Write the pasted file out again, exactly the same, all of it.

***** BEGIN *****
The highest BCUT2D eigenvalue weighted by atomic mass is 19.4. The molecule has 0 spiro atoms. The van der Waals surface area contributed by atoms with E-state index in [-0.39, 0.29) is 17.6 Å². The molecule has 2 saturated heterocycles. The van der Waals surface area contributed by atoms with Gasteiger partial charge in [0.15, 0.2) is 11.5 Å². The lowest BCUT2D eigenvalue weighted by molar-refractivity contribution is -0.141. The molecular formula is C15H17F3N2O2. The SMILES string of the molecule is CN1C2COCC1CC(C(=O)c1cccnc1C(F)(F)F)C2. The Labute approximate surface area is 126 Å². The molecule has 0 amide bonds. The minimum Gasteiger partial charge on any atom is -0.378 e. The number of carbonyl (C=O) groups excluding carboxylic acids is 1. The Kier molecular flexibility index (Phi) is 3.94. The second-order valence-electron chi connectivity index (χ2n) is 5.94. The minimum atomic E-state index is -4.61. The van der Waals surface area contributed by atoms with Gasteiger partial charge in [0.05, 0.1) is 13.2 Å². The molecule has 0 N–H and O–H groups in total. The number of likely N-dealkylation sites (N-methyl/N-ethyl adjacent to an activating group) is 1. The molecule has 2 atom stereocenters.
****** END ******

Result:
The highest BCUT2D eigenvalue weighted by atomic mass is 19.4. The molecule has 0 spiro atoms. The van der Waals surface area contributed by atoms with E-state index in [-0.39, 0.29) is 17.6 Å². The molecule has 2 saturated heterocycles. The van der Waals surface area contributed by atoms with Gasteiger partial charge in [0.15, 0.2) is 11.5 Å². The lowest BCUT2D eigenvalue weighted by molar-refractivity contribution is -0.141. The molecular formula is C15H17F3N2O2. The SMILES string of the molecule is CN1C2COCC1CC(C(=O)c1cccnc1C(F)(F)F)C2. The Labute approximate surface area is 126 Å². The molecule has 0 amide bonds. The minimum Gasteiger partial charge on any atom is -0.378 e. The number of carbonyl (C=O) groups excluding carboxylic acids is 1. The Kier molecular flexibility index (Phi) is 3.94. The second-order valence-electron chi connectivity index (χ2n) is 5.94. The minimum atomic E-state index is -4.61. The van der Waals surface area contributed by atoms with Gasteiger partial charge in [0.05, 0.1) is 13.2 Å². The molecule has 0 N–H and O–H groups in total. The number of likely N-dealkylation sites (N-methyl/N-ethyl adjacent to an activating group) is 1. The molecule has 2 atom stereocenters.